When I was a freshman in high school, my father and I attended the Cumberland Valley High School Track and Field banquet. It was an annual event to celebrate the end of another track season by looking back on the season, recognizing great contributors to the team and providing the coaches an opportunity to send off seniors and talk about plans for the future.
My freshman year, I was far from good. I barely made the team that traveled to away meets (they only took the top 5 for each event). I only ran track that season because soccer hadn’t worked out in the fall and my parents wanted me to try another sport. It helped that my father ran track when he was in college, which made me think I’d automatically be good at it. I was wrong.
It was a good enough season for a freshman as I enjoyed personal victories fending off challenges for that last spot for away meets and taking 25 seconds off my time (2:40 to 2:15). However, in the grand scheme of things, no one but my parents and I noticed these “victories.”
At the banquet, our coach reflected on the conference championship we had won and the top athletes on the team that were returning the following year. I watched from my seat as I felt envy for the high regard the top runners were given. I realized that for all the accomplishments I thought I’d had that season, they were really empty; I hadn’t scored a single point for the team and wasn’t even on the coaches radar as an “up and coming” runner.
As I was leaving the banquet, my long distance coach asked me if I would run cross country in the fall. He told me it would help make me a better runner for the next track season. I agreed.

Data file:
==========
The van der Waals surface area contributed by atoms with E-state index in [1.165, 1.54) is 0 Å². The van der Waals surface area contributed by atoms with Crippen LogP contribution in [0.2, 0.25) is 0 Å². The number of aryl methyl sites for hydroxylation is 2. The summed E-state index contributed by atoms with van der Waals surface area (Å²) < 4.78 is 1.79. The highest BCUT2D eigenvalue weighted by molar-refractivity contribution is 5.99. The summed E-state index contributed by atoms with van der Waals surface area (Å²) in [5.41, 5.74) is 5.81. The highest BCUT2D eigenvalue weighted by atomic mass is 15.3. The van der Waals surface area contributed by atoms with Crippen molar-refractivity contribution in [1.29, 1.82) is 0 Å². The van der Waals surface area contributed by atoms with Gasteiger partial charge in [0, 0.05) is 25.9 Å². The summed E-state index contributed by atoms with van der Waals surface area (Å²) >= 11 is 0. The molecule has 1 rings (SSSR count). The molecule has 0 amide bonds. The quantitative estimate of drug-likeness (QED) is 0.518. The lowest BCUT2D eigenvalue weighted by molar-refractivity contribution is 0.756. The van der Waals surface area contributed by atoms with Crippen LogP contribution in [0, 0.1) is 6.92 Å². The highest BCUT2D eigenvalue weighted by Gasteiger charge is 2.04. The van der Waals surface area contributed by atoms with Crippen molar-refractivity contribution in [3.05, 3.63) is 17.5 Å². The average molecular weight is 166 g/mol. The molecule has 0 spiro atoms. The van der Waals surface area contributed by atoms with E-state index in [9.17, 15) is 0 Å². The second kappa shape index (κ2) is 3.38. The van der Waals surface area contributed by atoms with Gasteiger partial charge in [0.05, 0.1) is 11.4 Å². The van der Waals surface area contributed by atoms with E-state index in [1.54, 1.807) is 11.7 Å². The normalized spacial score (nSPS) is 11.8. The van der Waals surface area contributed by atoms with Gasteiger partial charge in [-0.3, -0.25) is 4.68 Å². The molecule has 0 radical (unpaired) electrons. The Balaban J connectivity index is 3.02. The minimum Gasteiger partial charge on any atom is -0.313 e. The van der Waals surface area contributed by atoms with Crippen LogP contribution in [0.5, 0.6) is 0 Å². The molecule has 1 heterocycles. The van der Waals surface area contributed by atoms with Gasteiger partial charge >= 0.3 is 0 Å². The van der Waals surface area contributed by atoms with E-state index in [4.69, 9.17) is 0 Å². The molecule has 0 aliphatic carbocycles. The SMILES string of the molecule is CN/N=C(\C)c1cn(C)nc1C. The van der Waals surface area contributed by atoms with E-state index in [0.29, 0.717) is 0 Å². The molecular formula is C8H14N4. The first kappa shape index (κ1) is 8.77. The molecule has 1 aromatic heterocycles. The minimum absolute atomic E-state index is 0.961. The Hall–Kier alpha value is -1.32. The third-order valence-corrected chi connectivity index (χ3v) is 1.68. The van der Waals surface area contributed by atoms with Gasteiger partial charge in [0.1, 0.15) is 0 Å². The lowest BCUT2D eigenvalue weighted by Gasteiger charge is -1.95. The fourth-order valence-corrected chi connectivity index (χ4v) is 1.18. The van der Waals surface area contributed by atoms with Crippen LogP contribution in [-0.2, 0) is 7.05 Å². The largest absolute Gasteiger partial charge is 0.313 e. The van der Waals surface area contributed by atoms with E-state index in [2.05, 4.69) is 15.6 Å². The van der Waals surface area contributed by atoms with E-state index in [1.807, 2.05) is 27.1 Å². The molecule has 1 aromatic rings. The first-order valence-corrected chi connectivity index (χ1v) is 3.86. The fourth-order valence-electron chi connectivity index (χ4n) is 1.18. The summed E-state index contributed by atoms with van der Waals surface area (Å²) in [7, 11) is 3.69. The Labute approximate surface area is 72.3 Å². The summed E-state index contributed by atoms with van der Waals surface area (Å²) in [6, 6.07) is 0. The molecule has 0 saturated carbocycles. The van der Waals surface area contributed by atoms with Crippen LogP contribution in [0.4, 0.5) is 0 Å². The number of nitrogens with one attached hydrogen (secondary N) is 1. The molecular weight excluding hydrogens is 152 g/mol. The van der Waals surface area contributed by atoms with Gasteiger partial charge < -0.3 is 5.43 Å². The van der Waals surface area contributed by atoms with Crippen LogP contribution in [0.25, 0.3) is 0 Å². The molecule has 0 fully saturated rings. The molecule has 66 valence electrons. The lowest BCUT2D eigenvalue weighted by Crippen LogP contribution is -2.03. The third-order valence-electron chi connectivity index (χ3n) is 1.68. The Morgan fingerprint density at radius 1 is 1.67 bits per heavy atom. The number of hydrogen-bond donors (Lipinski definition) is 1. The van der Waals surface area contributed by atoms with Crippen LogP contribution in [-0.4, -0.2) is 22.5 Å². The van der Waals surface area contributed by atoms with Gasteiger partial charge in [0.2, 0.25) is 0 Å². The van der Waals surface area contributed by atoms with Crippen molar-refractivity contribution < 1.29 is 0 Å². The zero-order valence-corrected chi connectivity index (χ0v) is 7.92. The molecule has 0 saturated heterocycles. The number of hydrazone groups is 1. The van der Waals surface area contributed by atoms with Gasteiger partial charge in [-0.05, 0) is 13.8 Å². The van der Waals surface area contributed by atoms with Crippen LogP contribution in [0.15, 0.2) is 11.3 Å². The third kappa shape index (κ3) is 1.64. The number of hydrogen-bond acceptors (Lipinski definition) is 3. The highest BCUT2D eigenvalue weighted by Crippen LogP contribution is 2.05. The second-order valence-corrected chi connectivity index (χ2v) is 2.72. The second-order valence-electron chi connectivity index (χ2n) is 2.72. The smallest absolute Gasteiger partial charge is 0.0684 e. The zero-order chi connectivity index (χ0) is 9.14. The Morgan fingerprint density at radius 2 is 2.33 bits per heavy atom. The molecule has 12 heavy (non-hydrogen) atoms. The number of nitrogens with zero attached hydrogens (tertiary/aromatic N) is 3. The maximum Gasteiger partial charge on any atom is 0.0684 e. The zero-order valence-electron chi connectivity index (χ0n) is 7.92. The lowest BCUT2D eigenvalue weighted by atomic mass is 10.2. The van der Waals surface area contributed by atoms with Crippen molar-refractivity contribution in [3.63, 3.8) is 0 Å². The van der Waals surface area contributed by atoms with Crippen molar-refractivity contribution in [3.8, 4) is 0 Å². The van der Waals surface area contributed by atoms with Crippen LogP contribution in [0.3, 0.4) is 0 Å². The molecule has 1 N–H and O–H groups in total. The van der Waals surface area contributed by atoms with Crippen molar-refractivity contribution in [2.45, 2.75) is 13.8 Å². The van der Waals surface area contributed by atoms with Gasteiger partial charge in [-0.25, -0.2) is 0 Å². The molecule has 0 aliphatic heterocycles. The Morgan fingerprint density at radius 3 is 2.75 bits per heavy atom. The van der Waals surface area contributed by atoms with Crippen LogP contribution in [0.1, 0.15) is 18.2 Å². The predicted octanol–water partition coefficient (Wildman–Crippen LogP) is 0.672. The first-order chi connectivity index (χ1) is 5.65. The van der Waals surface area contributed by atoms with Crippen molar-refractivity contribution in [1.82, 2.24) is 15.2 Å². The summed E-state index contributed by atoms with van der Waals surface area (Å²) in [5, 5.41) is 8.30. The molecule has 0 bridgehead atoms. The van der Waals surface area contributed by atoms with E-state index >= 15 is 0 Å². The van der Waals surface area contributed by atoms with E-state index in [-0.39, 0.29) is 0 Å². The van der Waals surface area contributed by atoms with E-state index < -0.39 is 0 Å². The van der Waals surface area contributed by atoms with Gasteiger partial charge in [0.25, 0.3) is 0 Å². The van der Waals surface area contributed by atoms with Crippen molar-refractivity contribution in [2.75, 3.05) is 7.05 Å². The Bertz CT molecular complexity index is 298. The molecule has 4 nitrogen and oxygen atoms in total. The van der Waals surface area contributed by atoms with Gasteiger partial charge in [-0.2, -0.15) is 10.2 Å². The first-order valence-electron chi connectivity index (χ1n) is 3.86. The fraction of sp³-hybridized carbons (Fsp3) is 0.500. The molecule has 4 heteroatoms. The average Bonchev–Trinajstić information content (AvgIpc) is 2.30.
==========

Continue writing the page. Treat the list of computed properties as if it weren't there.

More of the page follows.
As I got in the car with my father to head home, I told him I was going to train all summer and do whatever it took to make varsity for Cross Country. My father was supportive, but reminded that varsity meant one of the top 7 runners at the school. I had just finished a season where I was barely the 7th best runner on the team in one of a dozen different race lengths.
That summer, I ran over 620 miles in 3 months. I built up to running 10 miles a day. Every day, my father would wake me up when he went to work and I would run 7.5 miles. An hour after dinner at night, I’d run 2.5 miles more. During those 3 months, my mile pace went from 8:30 per mile for the 7.5 mile run down to 6:30 per mile for the 7.5 mile run.
To everyone’s surprise, I showed up in great shape at the start of the season and made the last varsity spot. The hard work had paid off and now I was mentioned as an “up and coming” runner and had the respect of my peers. From there the work was just beginning, but I had made the leap necessary to work alongside the top athletes and take the steps necessary to eventually captain the Cross Country team my senior year.
Going to the Nantucket Conference last weekend felt like the Track and Field Banquet all over again. Greenhorn Connect got me in the door, but it felt similar to just making the away squad to run the 800 meters; I’m as much a rookie (if not more so) as the other sponsored young entrepreneurs that attended.
Sitting here at the genesis stage of my next startup, I can’t help but feel the pressure to do something big and find a way to raise my game to hopefully work to one day be an equal of the more distinguished Nantucket attendees. I have every intention of working just as hard on my next venture as I did that summer to make the varsity cross country team.